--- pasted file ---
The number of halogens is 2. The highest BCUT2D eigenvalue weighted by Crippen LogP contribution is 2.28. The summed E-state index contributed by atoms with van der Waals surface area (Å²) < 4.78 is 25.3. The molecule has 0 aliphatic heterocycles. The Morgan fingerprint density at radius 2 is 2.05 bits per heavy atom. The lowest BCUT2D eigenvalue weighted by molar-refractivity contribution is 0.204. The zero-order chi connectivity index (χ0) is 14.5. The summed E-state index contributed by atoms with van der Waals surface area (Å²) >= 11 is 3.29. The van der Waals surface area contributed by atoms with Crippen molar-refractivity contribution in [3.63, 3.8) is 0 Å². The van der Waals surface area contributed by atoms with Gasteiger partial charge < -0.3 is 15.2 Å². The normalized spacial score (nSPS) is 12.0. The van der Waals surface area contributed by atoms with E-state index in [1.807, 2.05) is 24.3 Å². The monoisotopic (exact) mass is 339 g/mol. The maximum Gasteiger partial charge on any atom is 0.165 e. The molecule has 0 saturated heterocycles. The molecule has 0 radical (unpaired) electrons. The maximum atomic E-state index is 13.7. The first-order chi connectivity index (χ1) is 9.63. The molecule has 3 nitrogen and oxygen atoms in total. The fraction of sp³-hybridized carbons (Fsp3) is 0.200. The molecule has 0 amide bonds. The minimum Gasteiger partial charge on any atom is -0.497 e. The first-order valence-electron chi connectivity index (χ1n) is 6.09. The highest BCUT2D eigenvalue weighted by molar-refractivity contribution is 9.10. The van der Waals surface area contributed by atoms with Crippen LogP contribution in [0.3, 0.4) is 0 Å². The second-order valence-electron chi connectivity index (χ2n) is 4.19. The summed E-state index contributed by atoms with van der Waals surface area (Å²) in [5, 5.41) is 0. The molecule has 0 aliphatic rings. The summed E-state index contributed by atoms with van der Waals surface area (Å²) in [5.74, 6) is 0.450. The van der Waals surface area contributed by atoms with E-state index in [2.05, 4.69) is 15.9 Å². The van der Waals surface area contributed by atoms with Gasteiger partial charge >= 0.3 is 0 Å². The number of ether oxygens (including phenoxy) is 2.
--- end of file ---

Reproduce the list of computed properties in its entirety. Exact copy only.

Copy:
The number of halogens is 2. The highest BCUT2D eigenvalue weighted by Crippen LogP contribution is 2.28. The summed E-state index contributed by atoms with van der Waals surface area (Å²) < 4.78 is 25.3. The molecule has 0 aliphatic heterocycles. The Morgan fingerprint density at radius 2 is 2.05 bits per heavy atom. The lowest BCUT2D eigenvalue weighted by molar-refractivity contribution is 0.204. The zero-order chi connectivity index (χ0) is 14.5. The summed E-state index contributed by atoms with van der Waals surface area (Å²) >= 11 is 3.29. The van der Waals surface area contributed by atoms with Crippen molar-refractivity contribution in [3.63, 3.8) is 0 Å². The van der Waals surface area contributed by atoms with Gasteiger partial charge < -0.3 is 15.2 Å². The normalized spacial score (nSPS) is 12.0. The van der Waals surface area contributed by atoms with E-state index in [1.807, 2.05) is 24.3 Å². The monoisotopic (exact) mass is 339 g/mol. The maximum Gasteiger partial charge on any atom is 0.165 e. The molecule has 0 saturated heterocycles. The molecule has 0 radical (unpaired) electrons. The maximum atomic E-state index is 13.7. The first-order chi connectivity index (χ1) is 9.63. The molecule has 3 nitrogen and oxygen atoms in total. The fraction of sp³-hybridized carbons (Fsp3) is 0.200. The molecule has 0 amide bonds. The minimum Gasteiger partial charge on any atom is -0.497 e. The first-order valence-electron chi connectivity index (χ1n) is 6.09. The highest BCUT2D eigenvalue weighted by molar-refractivity contribution is 9.10. The van der Waals surface area contributed by atoms with Crippen LogP contribution in [0.3, 0.4) is 0 Å². The second-order valence-electron chi connectivity index (χ2n) is 4.19. The summed E-state index contributed by atoms with van der Waals surface area (Å²) in [5, 5.41) is 0. The molecule has 0 aliphatic rings. The summed E-state index contributed by atoms with van der Waals surface area (Å²) in [5.74, 6) is 0.450. The van der Waals surface area contributed by atoms with E-state index in [2.05, 4.69) is 15.9 Å². The van der Waals surface area contributed by atoms with Gasteiger partial charge >= 0.3 is 0 Å². The number of ether oxygens (including phenoxy) is 2.